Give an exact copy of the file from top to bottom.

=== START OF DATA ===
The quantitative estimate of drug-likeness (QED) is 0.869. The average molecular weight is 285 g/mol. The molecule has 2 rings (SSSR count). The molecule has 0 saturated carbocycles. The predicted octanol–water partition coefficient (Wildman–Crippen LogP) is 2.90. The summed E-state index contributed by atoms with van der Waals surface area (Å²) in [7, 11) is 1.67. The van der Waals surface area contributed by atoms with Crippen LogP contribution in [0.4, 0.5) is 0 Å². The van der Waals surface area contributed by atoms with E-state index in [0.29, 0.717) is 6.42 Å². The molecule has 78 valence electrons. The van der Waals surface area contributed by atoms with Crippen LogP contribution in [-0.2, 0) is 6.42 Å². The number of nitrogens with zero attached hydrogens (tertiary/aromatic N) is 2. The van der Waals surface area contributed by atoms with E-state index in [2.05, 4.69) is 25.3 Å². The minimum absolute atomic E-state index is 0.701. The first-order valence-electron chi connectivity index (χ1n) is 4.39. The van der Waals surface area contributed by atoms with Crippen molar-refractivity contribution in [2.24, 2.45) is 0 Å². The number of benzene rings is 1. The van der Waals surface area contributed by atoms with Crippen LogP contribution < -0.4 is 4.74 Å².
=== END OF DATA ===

The quantitative estimate of drug-likeness (QED) is 0.869. The average molecular weight is 285 g/mol. The molecule has 2 rings (SSSR count). The molecule has 0 saturated carbocycles. The predicted octanol–water partition coefficient (Wildman–Crippen LogP) is 2.90. The summed E-state index contributed by atoms with van der Waals surface area (Å²) in [7, 11) is 1.67. The van der Waals surface area contributed by atoms with Crippen LogP contribution in [0.4, 0.5) is 0 Å². The van der Waals surface area contributed by atoms with E-state index in [0.29, 0.717) is 6.42 Å². The molecule has 78 valence electrons. The van der Waals surface area contributed by atoms with Crippen LogP contribution in [-0.2, 0) is 6.42 Å². The number of nitrogens with zero attached hydrogens (tertiary/aromatic N) is 2. The van der Waals surface area contributed by atoms with E-state index in [2.05, 4.69) is 25.3 Å². The minimum absolute atomic E-state index is 0.701. The first-order valence-electron chi connectivity index (χ1n) is 4.39. The van der Waals surface area contributed by atoms with Crippen molar-refractivity contribution in [2.24, 2.45) is 0 Å². The number of benzene rings is 1. The van der Waals surface area contributed by atoms with Crippen LogP contribution < -0.4 is 4.74 Å².